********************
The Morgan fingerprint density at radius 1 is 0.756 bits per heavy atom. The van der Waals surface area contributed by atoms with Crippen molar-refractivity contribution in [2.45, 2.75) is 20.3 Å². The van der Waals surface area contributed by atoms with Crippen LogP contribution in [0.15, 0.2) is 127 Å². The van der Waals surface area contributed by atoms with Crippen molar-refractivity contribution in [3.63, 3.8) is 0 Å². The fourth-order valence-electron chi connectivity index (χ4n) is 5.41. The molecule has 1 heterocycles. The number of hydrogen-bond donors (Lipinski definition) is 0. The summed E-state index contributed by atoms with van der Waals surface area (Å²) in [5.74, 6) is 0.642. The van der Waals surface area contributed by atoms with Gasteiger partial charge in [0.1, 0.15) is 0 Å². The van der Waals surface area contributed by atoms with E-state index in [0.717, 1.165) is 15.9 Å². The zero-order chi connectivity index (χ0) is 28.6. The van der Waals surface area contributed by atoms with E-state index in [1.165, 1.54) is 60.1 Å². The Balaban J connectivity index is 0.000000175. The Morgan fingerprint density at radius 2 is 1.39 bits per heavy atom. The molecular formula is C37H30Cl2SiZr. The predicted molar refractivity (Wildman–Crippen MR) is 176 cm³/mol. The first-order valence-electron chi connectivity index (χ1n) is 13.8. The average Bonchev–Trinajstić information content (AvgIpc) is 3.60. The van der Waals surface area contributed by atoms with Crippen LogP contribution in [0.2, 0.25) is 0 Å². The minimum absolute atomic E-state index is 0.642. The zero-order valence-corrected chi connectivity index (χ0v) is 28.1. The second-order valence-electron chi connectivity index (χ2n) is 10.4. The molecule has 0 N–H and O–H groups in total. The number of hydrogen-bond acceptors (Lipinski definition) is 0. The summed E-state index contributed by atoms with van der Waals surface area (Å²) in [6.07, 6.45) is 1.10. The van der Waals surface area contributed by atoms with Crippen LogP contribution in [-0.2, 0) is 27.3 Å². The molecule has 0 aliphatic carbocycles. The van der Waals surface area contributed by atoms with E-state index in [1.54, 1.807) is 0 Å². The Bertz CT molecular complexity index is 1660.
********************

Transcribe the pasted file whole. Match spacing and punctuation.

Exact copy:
The Morgan fingerprint density at radius 1 is 0.756 bits per heavy atom. The van der Waals surface area contributed by atoms with Crippen molar-refractivity contribution in [2.45, 2.75) is 20.3 Å². The van der Waals surface area contributed by atoms with Crippen LogP contribution in [0.15, 0.2) is 127 Å². The van der Waals surface area contributed by atoms with Crippen molar-refractivity contribution in [3.63, 3.8) is 0 Å². The fourth-order valence-electron chi connectivity index (χ4n) is 5.41. The molecule has 1 heterocycles. The number of hydrogen-bond donors (Lipinski definition) is 0. The summed E-state index contributed by atoms with van der Waals surface area (Å²) in [5.74, 6) is 0.642. The van der Waals surface area contributed by atoms with Gasteiger partial charge in [0.1, 0.15) is 0 Å². The van der Waals surface area contributed by atoms with E-state index in [0.717, 1.165) is 15.9 Å². The zero-order chi connectivity index (χ0) is 28.6. The van der Waals surface area contributed by atoms with E-state index in [1.165, 1.54) is 60.1 Å². The Balaban J connectivity index is 0.000000175. The Morgan fingerprint density at radius 2 is 1.39 bits per heavy atom. The molecular formula is C37H30Cl2SiZr. The predicted molar refractivity (Wildman–Crippen MR) is 176 cm³/mol. The first-order valence-electron chi connectivity index (χ1n) is 13.8. The average Bonchev–Trinajstić information content (AvgIpc) is 3.60. The van der Waals surface area contributed by atoms with Crippen LogP contribution in [0.2, 0.25) is 0 Å². The minimum absolute atomic E-state index is 0.642. The zero-order valence-corrected chi connectivity index (χ0v) is 28.1. The second-order valence-electron chi connectivity index (χ2n) is 10.4. The molecule has 0 N–H and O–H groups in total. The number of hydrogen-bond acceptors (Lipinski definition) is 0. The summed E-state index contributed by atoms with van der Waals surface area (Å²) in [6.07, 6.45) is 1.10. The van der Waals surface area contributed by atoms with Crippen LogP contribution in [-0.2, 0) is 27.3 Å². The molecule has 0 aliphatic carbocycles. The van der Waals surface area contributed by atoms with E-state index in [1.54, 1.807) is 0 Å². The Bertz CT molecular complexity index is 1660.